A lentil’s throw from Rome is the tiny village of Castelluccio di Norcia.  Two and one half hours from Rome, on a route that is beautiful from start to finish, one hour from the Adriatic coast, and within walking distance of the Marche region.

Legume lovers know Castelluccio as the source of some of the world’s finest lentils, which you can buy from local farmers like Signora Teresa.

Her family has produced them for many generations.  They keep their shape when cooked, and have a wonderfully nutty, earthy quality.  Toss the cooked lentils with the flavors you want them to absorb: they’ll take on the perfume of herbs and spices, or aromatics such as garlic or celery leaves, and create a superbly satisfying result.

While in Castelluccio everyone’s lentils, grown at close to 5000 feet, are organic and taste roughly the same, very few other farmers have the patience and  time required to clean them with such fastidiousness, ensuring that not one little stone is left among the legumes.

Nathan Louis bonded with Castelluccio lentils (which he likes best with homemade country sausage.)  Isabel is suspicious of them.

The children were not at Castelluccio for the lentils.

Nature lovers come to Castelluccio because they want a base among some of Italy’s most dramatic, undiscovered natural beauty.   While our clients often request a stay in the Italian Dolomites, along the Swiss and Austrian borders, there is no need to venture that far north for comparable scenery.  Walking here – on flat, family suitable paths or challenging, well maintained trails – is superb.

On a midsummer’s day, Castelluccio’s limpid light and endlessly clear atmosphere made us think of the high altitude areas of the Rocky Mountain states.

While Italian cities were hot, here we wore sweaters throughout the mornings and evenings.

This would be a perfect June/July/August headquarters in between sightseeing days in urban Rome and Florence.

While the children were good walkers, and loved studying animal tracks, butterflies and gazing at the every changing patterns of the clouds..

It was not for the scenery that the children loved Castelluccio.

We have never in Italy seen such serious professional cameras in use, or such committed photographers.

Not that there was, in the peak period, for this area, much tourism at all.   Only at dinner time did we see crowds, which is to say that our small osteria (one of three in the town) had every seat taken.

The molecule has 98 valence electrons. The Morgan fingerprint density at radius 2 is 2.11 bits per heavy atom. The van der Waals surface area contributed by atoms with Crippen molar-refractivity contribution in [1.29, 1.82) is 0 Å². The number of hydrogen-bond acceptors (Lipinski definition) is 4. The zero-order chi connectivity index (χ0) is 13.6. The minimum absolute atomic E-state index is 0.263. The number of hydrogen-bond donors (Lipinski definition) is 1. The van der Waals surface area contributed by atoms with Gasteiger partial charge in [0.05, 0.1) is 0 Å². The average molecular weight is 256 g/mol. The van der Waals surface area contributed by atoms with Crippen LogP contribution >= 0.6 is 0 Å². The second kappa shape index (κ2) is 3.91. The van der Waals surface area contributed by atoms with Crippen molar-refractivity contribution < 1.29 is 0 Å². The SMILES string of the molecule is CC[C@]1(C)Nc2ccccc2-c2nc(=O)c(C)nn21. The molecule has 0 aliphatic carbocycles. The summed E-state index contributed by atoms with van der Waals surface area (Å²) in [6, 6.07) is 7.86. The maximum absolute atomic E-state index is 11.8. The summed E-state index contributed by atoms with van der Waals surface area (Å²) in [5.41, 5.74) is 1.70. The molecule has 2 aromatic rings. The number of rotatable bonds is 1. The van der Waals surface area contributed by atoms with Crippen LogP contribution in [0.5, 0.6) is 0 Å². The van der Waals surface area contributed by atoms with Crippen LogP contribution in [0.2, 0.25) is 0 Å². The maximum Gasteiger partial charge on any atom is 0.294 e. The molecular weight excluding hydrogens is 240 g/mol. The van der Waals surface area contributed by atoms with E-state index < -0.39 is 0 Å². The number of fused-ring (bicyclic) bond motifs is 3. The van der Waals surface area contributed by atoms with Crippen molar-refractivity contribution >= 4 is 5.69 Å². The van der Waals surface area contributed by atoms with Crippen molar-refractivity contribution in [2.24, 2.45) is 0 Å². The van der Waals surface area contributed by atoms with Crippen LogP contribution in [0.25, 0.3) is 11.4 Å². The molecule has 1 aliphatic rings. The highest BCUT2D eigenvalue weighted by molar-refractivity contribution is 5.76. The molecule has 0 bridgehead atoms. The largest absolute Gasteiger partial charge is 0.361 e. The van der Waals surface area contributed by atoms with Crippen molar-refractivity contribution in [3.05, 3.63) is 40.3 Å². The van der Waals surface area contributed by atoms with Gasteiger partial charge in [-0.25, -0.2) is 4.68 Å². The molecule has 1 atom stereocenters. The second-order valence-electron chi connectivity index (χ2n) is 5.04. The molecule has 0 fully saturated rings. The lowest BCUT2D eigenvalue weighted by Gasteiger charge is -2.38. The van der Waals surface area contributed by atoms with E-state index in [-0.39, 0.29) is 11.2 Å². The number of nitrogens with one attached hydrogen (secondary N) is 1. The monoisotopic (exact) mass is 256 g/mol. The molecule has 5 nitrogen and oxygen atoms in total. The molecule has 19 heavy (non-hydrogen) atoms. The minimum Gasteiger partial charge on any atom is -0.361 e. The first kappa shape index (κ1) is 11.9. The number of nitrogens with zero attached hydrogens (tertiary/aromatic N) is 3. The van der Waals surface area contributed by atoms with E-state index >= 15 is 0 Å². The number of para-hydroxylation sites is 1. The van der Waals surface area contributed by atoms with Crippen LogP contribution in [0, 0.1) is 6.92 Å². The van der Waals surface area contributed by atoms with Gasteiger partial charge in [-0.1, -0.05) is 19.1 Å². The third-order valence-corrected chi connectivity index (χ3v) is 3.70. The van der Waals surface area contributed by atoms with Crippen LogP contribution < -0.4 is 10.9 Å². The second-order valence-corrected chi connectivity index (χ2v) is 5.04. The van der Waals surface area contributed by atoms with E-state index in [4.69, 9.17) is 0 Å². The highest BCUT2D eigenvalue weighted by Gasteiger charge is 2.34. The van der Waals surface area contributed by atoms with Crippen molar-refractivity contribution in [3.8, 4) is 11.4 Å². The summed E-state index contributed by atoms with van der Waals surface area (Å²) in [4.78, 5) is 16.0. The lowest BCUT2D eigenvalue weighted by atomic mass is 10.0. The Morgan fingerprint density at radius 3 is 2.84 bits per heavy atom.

Which is another reason to visit.  Eating in Castelluccio is superb.

At our favorite trattoria, eveyone arrived in a crowd at 8.  We all left at around 11. There was so much to enjoy.  The well priced wine list alone — with a strong focus on small local producers and on Umbrian wines — was already a reason to love Taverna Castelluccio.  So too was owner Beppe’s near-fanatic emphasis on buying only from local producers whom he personally knows for his ricotta, pecorino, lamb, beef, sausages, hams, olive oil, river trout, farro.  The lentils are naturally his own.  When I asked the waiter if the Taverna appeared in any Slow Food guidebooks, he responded with some puzzlement : “What is Slow Food “?

This osteria has no need to type itself with a definition.  Its very essence is Slow Food.

But the children — for all that they enjoyed the homemade ricotta tortelli and the farro soup — did not love Castelluccio for its cuisine.

Nor for the swallows.  We have never seen such beautiful, daredevil swallows.

Nor were the children much taken by the immediate proximity to Norcia, a lovely Roman town that is a food lover’s paradise, producing what many Italians consider the country’s most characterful hams, sausages and other pork products.

The town brought Italian its word for pork butcher, norcino.  Norcia is fragrant with prosciutto — but just as much truffles.  The town’s summer and autumn truffles are splendid, and the sort of truffle feast you can treat yourself to here would be prohibitively expensive anywhere else.  (We can arrange truffle hunts.)

For Nathan, and despite the irresistibility of prosciutto, we did not visit Castelluccio for the culinary joys of Norcia.

Isabel and Nathan deemed well suited for Insider’s Italy children our new hotel discovery, where we know so many of you will be happy.

Staff, rooms and location could not be nicer : this is one of our more charming luxury-level small hotels.   We will suggest it to our travelers who insist on high standards of comfort.

The staff could not have been nicer to the children.  A stay in a bedroom that any child would love, or an opportunity to be with the chef in his own town garden when he snips aromatics for the evening’s menu…

No, these were not the appeal of our visit to Castelluccio.

Wild Flowers !

The children were here for the wild flowers !

They were here to run, dance, skip, jump and sing in the wildflowers.

Italy’s best wildflowers, and what may be Europe’s single best wild flower display, carpets the six square miles of the Piano Grande di Castelluccio.  And each week the natural composition is different from the week before.

The time to enjoy it is between early May and late July, usually best in early June to early July.  Spring flowers, with delicate cyclamen, wild iris and crocus, start earlier, and the season ends with a brilliant show of purple and orange autumn bloom.

We urge you next year to include this area in your June and early July travels, and as did the children dance through fields that are a canvas

of yellows, white, blue, red, pink : poppies, broom, flowering lentil, malva, dagger flower, gentians, buttercups and daisies.

It was pleasing to consider that within a few months, the delicate flowering lentil, which with its white flower gives the contrast to the warm reds, blues and yellows, will soon be a delicious legume on lucky diners’ plates.


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